But many Americans also get tests at doctor’s offices and pharmacies, which will typically bill patients and their insurance for the service.
Federal law requires insurers to fully cover coronavirus tests ordered by health care providers, meaning the doctor cannot apply a deductible or co-payment to the service. Rules written by the Trump administration, and continued into the Biden administration, excluded routine workplace testing from that requirement.
In practice, insurers do often end up covering employer-mandated tests — it’s hard to tell from a doctor’s bill whether a workplace ordered the care — but they could start reviewing cases of patients who suddenly have claims every week for the same service.
“If they are starting to see a significant number of people who have these tests submitted every week, or twice a week, under federal law they would be within their authority to say this looks like routine workplace testing and not cover it,” said Professor Corlette of Georgetown.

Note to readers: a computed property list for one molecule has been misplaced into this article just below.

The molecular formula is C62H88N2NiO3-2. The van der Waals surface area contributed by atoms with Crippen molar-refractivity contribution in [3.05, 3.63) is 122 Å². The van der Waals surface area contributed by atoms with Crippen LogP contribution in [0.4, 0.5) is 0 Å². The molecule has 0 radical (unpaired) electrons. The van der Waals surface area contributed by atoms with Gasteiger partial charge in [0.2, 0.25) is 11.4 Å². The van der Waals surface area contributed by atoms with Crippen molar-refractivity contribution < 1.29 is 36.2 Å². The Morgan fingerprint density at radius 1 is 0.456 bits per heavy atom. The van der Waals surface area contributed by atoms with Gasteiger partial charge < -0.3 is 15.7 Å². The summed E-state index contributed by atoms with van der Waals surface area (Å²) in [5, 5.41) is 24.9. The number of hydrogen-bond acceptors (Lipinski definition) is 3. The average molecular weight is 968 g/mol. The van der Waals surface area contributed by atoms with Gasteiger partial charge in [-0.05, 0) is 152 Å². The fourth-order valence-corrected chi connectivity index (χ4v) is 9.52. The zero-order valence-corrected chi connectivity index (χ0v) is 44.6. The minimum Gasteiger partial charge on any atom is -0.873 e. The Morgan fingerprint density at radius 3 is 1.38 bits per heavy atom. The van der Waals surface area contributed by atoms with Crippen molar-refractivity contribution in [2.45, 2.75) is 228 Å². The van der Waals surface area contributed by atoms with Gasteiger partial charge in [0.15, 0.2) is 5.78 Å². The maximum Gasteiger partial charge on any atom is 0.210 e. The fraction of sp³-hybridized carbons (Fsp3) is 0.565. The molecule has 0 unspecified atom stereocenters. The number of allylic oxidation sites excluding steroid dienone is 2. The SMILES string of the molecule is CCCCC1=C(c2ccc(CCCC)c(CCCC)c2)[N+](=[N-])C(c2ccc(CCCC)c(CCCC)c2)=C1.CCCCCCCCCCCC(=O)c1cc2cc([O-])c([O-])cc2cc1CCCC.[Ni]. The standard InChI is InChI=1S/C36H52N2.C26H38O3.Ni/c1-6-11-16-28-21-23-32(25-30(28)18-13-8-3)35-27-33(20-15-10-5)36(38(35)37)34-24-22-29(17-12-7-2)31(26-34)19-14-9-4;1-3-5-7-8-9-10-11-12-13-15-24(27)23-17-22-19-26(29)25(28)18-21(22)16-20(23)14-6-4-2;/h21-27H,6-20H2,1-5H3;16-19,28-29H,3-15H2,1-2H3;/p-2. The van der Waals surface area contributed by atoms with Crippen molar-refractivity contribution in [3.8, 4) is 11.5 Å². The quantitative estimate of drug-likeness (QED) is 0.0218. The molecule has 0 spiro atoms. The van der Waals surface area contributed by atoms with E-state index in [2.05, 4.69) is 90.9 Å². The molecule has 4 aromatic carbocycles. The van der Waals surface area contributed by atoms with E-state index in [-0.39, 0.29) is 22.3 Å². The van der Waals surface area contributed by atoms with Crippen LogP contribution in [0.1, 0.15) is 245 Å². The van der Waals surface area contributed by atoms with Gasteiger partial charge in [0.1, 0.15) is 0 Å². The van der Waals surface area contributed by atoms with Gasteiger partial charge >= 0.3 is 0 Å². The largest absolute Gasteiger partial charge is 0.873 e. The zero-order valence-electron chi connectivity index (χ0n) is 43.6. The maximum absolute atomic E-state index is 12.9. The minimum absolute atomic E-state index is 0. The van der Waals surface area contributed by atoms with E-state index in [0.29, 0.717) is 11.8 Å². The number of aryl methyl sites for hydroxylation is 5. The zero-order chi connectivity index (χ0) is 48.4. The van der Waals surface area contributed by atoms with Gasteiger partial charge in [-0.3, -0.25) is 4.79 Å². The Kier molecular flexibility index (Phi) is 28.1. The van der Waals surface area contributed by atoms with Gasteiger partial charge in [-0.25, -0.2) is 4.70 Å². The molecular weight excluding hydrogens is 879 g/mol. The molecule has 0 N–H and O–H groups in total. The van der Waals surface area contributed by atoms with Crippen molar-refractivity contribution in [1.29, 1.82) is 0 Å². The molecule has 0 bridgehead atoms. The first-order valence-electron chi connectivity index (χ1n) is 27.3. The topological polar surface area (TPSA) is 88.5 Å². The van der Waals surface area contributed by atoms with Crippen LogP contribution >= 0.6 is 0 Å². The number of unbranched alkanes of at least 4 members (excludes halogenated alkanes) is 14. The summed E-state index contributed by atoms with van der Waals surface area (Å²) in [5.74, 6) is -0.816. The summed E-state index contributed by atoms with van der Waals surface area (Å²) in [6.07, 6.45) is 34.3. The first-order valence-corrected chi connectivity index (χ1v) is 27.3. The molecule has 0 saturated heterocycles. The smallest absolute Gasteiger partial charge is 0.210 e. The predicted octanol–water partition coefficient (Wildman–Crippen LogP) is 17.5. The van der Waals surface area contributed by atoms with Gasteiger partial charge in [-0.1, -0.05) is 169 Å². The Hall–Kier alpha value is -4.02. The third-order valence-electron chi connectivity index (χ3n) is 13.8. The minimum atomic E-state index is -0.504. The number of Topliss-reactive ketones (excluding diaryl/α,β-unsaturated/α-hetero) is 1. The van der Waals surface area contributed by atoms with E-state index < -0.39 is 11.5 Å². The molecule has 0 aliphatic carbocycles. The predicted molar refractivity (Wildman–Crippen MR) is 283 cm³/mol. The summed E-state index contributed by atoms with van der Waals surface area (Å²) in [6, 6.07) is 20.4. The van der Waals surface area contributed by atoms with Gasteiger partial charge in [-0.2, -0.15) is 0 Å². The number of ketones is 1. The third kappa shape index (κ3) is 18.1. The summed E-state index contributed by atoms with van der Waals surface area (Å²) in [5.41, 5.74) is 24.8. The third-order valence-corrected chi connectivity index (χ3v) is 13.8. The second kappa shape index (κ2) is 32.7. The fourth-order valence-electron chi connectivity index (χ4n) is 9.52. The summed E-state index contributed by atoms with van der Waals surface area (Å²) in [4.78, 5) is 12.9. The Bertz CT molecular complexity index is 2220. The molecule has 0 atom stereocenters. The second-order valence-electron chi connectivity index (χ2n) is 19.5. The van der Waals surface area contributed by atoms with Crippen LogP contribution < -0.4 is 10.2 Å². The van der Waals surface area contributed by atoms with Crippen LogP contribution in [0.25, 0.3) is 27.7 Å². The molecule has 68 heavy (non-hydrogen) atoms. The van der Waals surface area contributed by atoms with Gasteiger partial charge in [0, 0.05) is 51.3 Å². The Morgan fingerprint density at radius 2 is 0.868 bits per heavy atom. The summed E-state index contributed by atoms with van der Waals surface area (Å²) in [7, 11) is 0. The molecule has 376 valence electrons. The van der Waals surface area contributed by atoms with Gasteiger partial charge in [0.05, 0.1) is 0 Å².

This means unvaccinated workers who have to obtain their own coronavirus testing could have to pay their own fees. Some patients have faced surprise medical bills for coronavirus tests, which can range from a few dollars to over $1,000.
Some of those bills were the result of an employer-mandated test. In the last year, The Times has asked readers to send in their medical bills for coronavirus testing and treatment, and reviewed multiple cases of surprise charges for a workplace-required test.
That includes Marta Bartan, who needed a coronavirus test to return to a job last summer working as a hair colorist in Brooklyn. As The Times reported, she received a $1,394 bill from a hospital running a drive-through site.